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Emergency repair measures fiscal unity sent to Parliament. Possible increase of taxation, retroactive from October 25th, 2017

Published on: 08 juni 2018
Type of publication Insight
Related topics

The State Secretary for Finance has submitted the legislative proposal regarding emergency repair measures for the fiscal unity to the Parliament. The repair measures were necessary following a judgment of the European Court of Justice of February 22nd, 2018. The bill has a retroactive effect from October 25th, 2017, 11.00 am.

This bill may be relevant to approximately 300,000 Dutch companies which make use of the fiscal unity regime. The fiscal unity regime (regarding Corporate Income Tax) involves the following. Dutch companies (the ultimate parent, direct and indirect subsidiaries) which are part of this fiscal unity are taxed as if these companies were one taxpayer (the parent company is appointed as the taxpayer). This means that assets, liabilities, equity and results of these subsidiaries are allocated to the parent company (fiscal consolidation). Transactions between companies which are part of the fiscal unity are therefore not visible for Corporation Income Tax purposes.

These repair measures mean that the fiscal unity is deemed not to exist for the application of certain articles in the Dutch Corporation Tax Act (‘CITA’). The most important is article 10a CITA. The other articles are mentioned below, but will not be discussed further. Article 10a, which denies the deduction of interest charges regarding loans owed to a related entity (or related private individual) if that loan is used for an ‘tainted transaction'. These loans are referred to as ‘10a-loans/debts’. Tainted transactions are dividend transactions (paid or unpaid), capital contributions (paid or unpaid) and the purchase of participations (if that participation will form a connected entity after purchase). Deduction of interest is still possible if the taxpayer can provide reasonable proof that the loan as well as the tainted transaction had real business reasons (‘the business test’) or that that the receiver of the interest effectively pays a reasonable amount of (corporate) income taxes on the interest income (‘the taxation test’).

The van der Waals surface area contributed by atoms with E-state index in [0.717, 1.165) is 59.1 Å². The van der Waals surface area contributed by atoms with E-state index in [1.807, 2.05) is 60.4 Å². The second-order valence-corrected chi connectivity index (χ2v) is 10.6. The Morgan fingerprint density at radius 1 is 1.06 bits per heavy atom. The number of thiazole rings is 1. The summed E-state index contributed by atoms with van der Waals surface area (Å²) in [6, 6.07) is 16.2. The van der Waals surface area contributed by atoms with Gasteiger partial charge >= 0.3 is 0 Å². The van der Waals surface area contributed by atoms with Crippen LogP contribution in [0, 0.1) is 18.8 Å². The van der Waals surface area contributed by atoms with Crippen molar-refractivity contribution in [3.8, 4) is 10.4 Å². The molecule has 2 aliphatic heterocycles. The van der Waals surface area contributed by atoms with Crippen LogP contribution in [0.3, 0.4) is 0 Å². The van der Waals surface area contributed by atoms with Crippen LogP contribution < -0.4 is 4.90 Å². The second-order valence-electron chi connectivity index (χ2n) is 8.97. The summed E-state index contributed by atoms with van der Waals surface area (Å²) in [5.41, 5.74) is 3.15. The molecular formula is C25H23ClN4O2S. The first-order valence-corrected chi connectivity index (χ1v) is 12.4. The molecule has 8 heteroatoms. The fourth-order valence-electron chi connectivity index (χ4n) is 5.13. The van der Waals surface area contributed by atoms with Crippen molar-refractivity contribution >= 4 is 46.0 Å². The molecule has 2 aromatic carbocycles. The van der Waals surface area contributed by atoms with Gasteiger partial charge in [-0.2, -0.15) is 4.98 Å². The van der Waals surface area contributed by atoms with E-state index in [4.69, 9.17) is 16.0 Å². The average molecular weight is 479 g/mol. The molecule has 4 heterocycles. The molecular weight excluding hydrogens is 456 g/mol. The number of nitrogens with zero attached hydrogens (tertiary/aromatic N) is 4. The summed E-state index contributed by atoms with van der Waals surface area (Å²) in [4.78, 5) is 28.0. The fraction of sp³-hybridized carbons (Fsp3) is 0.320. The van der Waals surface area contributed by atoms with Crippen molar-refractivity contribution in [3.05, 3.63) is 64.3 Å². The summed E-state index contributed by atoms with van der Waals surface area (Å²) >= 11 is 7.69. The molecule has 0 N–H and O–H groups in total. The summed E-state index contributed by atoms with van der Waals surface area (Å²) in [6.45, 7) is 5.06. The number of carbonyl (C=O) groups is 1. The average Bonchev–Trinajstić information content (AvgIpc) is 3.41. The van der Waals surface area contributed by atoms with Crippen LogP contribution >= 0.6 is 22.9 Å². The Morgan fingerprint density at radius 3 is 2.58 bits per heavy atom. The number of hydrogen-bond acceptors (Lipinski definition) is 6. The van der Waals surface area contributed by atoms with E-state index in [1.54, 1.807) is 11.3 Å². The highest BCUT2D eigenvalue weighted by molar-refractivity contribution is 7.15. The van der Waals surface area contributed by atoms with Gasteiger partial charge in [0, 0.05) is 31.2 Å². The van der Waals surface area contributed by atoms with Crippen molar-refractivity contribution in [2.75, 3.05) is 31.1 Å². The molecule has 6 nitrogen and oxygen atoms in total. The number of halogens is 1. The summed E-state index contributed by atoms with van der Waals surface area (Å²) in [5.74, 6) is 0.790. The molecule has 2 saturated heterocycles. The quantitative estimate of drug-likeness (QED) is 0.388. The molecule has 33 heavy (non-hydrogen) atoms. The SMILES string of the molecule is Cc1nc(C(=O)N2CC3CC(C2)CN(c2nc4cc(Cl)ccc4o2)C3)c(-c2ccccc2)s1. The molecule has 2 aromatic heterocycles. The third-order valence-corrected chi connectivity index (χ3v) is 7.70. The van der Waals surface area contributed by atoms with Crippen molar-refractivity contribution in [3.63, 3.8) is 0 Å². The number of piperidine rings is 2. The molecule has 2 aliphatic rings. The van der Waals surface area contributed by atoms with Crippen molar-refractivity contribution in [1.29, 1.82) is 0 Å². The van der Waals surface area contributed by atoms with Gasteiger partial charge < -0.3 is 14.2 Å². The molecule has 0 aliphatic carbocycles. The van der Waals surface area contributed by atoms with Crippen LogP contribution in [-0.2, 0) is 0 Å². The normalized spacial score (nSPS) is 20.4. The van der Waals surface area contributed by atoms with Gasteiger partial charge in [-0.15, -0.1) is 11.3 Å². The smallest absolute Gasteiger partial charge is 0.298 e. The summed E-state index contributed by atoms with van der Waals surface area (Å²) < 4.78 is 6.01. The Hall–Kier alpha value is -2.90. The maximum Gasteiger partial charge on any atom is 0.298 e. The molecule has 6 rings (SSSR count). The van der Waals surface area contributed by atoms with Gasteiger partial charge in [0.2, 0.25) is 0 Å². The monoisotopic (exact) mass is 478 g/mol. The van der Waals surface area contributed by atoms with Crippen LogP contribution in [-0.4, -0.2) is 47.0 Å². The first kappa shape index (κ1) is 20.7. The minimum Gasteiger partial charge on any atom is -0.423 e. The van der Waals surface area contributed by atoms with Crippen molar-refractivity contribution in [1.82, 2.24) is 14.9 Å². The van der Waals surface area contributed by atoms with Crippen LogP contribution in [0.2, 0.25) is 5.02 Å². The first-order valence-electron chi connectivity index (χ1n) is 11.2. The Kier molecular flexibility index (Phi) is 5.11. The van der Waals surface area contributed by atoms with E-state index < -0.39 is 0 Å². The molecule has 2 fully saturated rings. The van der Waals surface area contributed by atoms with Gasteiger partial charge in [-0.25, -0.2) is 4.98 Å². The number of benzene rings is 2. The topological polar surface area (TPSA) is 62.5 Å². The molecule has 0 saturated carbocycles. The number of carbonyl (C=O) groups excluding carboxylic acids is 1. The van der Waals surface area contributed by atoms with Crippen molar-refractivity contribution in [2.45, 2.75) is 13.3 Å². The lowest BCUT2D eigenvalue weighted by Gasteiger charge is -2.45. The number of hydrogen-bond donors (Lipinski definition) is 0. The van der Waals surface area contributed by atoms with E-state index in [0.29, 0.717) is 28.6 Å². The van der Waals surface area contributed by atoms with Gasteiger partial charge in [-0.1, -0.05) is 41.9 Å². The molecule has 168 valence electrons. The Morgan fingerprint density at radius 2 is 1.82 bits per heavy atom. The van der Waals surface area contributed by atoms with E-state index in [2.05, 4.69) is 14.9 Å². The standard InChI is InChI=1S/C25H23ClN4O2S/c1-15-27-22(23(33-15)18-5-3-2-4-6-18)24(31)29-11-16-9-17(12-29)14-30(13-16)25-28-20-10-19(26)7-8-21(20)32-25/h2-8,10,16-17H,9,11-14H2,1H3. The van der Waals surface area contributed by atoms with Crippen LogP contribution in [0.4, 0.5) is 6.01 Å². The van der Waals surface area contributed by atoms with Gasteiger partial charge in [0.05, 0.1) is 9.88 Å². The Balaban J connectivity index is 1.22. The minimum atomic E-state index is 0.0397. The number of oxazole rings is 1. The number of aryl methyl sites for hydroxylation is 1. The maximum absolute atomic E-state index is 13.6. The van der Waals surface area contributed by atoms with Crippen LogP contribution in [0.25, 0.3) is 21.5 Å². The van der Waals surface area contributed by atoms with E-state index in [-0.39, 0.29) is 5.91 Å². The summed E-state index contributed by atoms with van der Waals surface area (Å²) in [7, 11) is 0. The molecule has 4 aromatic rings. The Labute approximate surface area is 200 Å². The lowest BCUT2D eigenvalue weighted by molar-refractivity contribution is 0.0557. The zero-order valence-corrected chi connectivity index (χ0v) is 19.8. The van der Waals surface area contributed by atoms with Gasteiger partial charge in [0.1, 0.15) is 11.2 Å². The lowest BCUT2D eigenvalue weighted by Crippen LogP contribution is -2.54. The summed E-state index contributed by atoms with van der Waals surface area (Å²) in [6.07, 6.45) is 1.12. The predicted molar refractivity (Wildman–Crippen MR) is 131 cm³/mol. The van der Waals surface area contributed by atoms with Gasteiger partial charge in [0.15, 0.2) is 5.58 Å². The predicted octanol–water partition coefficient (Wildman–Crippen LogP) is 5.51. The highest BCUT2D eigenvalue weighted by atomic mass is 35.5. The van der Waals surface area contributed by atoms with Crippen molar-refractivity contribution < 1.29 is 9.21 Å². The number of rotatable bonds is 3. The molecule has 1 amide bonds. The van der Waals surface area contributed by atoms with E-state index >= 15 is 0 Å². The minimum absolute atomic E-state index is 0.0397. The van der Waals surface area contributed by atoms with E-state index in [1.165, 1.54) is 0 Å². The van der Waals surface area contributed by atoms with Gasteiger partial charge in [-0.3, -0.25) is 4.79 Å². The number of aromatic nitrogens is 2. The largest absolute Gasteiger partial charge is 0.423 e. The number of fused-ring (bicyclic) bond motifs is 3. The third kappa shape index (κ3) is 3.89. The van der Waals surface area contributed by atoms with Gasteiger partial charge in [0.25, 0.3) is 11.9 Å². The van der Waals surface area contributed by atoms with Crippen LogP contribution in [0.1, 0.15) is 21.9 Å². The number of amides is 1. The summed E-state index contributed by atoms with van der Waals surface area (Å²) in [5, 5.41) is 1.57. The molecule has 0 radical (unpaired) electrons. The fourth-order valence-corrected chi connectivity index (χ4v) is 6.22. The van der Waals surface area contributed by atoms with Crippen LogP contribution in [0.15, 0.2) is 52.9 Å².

Article 10a does not apply in both examples under current CITA, as the loan between Y and W (or between A and B) is not visible due to fiscal consolidation. The proposed bill will change this: the fiscal unity must be disregarded for the application of article 10a. This may lead to an increase of taxable profit with the amount of the denied interest deduction of article 10a CITA. If the business test or the taxation test is passed, the taxable profit will not be increased.
The bill contains allowance concession for the period of October 25th, 2017 - January 1st, 2019. This concession means that the taxable profit will not be increased with the non-deductible interest charge - under certain conditions - if the interest on 10a debts/loans is less than € 100,000 on an annual basis.

The other articles in the CITA for which the fiscal unity is disregarded from October 25th, 2017 are:

  • certain parts of the participation exemption (Article 13)

  • refusal of deduction of excessive participation interest (Article 13l)

  • limitation on loss settlement after the change of a shareholder (Article 20a)


The bill requires entities to investigate whether loans/ debts exist with related entities (inside or outside of the fiscal unity). Should this be the case, it must be investigated whether the loan is used for a tainted transaction (see above). Further analysis is required regarding the business test, the taxation test, and the amount of interest paid. Finally, it needs to be investigated whether there are possibilities of either repaying the 10a loan/debt or letting this 10a loan/debt disappear by means of a legal merger.

Our tax consultants would be happy to assist you in analyzing the consequences of the emergency repair for your fiscal unity (and then, if necessary, investigating measures to mitigate these consequences).

This content was published more than six months ago. Because legislation and regulation is constantly evolving, we recommend that you contact your Baker Tilly consultant to find out whether this information is still current and has consequences (or offers opportunities) for your situation. Your consultant will be happy to discuss the latest state of affairs with you.